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Charlie Brice won the 2020 Field Guide Poetry Magazine Poetry Contest and placed third in the 2021 Allen Ginsberg Poetry Prize. His chapbook, All the Songs Sung (Angel Flight Press), and his fourth poetry collection, The Broad Grin of Eternity (WordTech Editions) arrived in 2021. His poetry has been nominated for the Best of Net Anthology and three times for a Pushcart Prize and has appeared in The Atlanta ReviewChiron ReviewThe Honest UlstermanIbbetson StreetThe Paterson Literary ReviewImpspired Magazine, and elsewhere.

Infrared landscape of trees around a lake.



La hora se come al ahora.*

Octavio Paz


Only time walks through our place on Walloon Lake

now, and time eats the now.


We ghosts of time who laughed and lived there,

beheld begonias that hung on the front porch placed

by what was Judy and the blue/crimson rug that we

sloshed on, sprinkled earth on, flaked snow on—

all gone, a memoryscape of a consumed now.


There was the cassoulet I made for Chuck who sat

with me at our kitchen table inspecting a script

I’d written for my big Hollywood dream. That dream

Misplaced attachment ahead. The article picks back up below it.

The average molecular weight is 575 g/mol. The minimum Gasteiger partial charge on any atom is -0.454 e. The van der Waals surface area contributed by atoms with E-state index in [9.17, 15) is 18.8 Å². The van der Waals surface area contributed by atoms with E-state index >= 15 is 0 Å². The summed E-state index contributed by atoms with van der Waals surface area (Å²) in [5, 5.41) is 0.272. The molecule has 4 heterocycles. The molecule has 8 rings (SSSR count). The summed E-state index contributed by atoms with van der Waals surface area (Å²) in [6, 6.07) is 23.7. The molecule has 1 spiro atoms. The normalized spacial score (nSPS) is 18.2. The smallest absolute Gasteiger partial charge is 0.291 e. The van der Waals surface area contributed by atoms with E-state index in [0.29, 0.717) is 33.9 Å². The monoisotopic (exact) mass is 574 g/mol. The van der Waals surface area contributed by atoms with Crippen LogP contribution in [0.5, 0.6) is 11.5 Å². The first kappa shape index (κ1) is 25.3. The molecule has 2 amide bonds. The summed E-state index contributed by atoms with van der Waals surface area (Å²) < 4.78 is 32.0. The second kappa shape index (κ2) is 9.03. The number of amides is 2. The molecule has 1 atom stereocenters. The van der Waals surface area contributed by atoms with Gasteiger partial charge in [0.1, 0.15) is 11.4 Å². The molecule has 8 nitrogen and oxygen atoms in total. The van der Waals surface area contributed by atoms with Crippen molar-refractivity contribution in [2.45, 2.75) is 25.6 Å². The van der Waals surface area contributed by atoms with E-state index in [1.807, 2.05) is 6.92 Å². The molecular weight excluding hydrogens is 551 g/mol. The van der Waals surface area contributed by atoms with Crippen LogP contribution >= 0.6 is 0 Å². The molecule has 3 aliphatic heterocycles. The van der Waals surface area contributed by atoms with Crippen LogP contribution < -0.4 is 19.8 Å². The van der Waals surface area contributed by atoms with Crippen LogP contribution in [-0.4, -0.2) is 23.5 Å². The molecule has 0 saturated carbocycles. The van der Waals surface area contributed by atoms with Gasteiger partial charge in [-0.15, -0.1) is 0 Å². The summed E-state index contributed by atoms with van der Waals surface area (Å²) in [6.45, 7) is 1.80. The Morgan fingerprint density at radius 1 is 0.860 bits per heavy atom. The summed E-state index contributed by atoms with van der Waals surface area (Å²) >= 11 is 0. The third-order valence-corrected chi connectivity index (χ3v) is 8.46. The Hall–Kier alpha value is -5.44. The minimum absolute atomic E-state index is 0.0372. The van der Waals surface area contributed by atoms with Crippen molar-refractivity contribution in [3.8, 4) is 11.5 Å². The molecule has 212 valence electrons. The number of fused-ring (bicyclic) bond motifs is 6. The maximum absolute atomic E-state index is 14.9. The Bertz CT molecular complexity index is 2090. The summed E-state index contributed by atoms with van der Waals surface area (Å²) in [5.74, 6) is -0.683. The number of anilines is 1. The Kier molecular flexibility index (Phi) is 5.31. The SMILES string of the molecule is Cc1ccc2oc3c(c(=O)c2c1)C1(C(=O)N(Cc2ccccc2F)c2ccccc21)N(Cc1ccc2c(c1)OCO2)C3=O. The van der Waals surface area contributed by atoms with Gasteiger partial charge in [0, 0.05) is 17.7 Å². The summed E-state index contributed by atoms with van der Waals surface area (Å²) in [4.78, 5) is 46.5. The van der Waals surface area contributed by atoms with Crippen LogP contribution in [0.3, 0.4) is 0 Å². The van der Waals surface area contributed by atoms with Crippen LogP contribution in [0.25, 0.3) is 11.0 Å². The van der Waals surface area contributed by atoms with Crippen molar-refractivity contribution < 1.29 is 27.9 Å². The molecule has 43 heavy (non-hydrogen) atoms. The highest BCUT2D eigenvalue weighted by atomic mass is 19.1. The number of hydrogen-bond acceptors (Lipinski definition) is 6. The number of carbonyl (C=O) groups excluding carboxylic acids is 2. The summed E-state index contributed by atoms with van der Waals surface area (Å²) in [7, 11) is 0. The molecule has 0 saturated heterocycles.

ate me like time swallowed our windows on Walloon Lake.

Still, the fragrance of cannellini and sweet Italian sausage

made the air delectable, air now consumed by time.


Those rooms housed illness and love, laughter and lament,

honor and defeat. The fireplace at the center of our living

space announced crackle of wood enveloped by flames.

How its heat held on, unwilling to cool. Hours spent in its glow

reading Dostoevsky and Dickens, Jim Harrison and Jerry

Dennis, while wind howled and snow blew horizontal across

the frozen lake to form lines in a gelid tome, a tome that

chronicled the memory of our place and its breath-bound glory.


Our walk out to the dock at night to decipher the lake

with its placid midnight secrets was capped by our turn

toward the cabin, its pine walls aglow from red-domed

lamps—a blazing house-sized Chagall that welcomed

our return. Devoured now, as we are all devoured,

by the banquet of time.

*“Time eats the now.” The Collected Poems of Octavio Paz 1957-1987, New Directions, 1990, p.43.

Header from Getty Images

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